and suicide? Yes. Well, I think… Yes, I think
there is a level of that. And there’s a really good book
about this by JD Vance, which is a memoir –
it’s called Hillbilly Elegy and it’s really an explication
in some ways of why Middle America
voted for Donald Trump. And… So I really recommend it. But there is a terribly poignant
moment in that book where he realises… He goes…
He manages to get away from… He’s never lived
in a functional household. He realises he’s really
very rarely done homework where someone is not throwing
something across the table at him. And he manages to get out
to the US Marine Corps, they look after him,
he goes to Ohio State, he gets accepted to Yale Law. And when he goes back
before he goes to Yale, he realises that he’s different
from everyone else around him. And it takes him some time
to analyse this, but he realises it’s
because he has hope. And that is a terrible indictment
on Western society. Terrible.
Adam? I think it’s a fundamental question
of dignity. You know, Newstart is there
to help people who have quite often lost
employment. It’s people who are… ..63% are aged between
35 and 65 years old. And losing a job isn’t
just losing a source of income – it’s losing a support structure,
losing friends, often leaving you quite alone. And if you find yourself
in that situation, the worst thing that we can do
is say to you that you are not worthy of a wage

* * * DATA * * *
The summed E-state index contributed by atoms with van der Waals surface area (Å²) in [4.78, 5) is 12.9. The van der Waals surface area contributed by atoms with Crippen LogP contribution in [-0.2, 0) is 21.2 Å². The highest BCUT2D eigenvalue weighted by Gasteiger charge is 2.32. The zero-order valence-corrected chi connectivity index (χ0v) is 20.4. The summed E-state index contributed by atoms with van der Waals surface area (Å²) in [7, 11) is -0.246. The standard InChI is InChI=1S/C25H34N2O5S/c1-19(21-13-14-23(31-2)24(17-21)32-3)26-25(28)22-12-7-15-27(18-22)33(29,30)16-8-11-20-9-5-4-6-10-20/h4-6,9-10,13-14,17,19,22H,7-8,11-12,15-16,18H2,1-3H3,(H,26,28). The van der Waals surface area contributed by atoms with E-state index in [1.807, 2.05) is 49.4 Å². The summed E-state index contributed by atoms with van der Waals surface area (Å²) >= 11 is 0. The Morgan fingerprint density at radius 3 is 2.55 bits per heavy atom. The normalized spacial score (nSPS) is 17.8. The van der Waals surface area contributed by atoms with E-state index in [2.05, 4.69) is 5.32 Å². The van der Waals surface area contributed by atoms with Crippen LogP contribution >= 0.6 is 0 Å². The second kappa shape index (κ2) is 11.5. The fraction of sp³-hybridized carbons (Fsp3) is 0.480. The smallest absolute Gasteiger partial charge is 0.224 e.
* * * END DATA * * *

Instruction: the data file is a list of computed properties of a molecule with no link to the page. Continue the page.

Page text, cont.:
that allows you to live. You know, we have to allow… Newstart has to be there
to get people back on their feet, get them back into employment. And that’s not just
paying the money, it’s also putting them
back into a system where they can help their mental
health with the people around them. And just on that point,
before we leave this – which we must leave it, ’cause we’ve got so many
good issues to go to tonight… But the notion of it being
a temporary payment – there’s more and more older
Australians, people over 55, something like 173,000 of them,
on Newstart, who can’t find work and are waiting, basically,
till they get to pension age. That’s a problem, isn’t it,
Eric Abetz? Oh, clearly, it is a problem. And that is why, as a government –
one – we focus on job creation, and also providing incentives
to employers to take on mature age, because trying to get people
in employment, that’s the best welfare system
that a government can deliver. And that is what we seek
to focus on. But we’ve got to make sure
that we don’t leave behind those that are unfortunate enough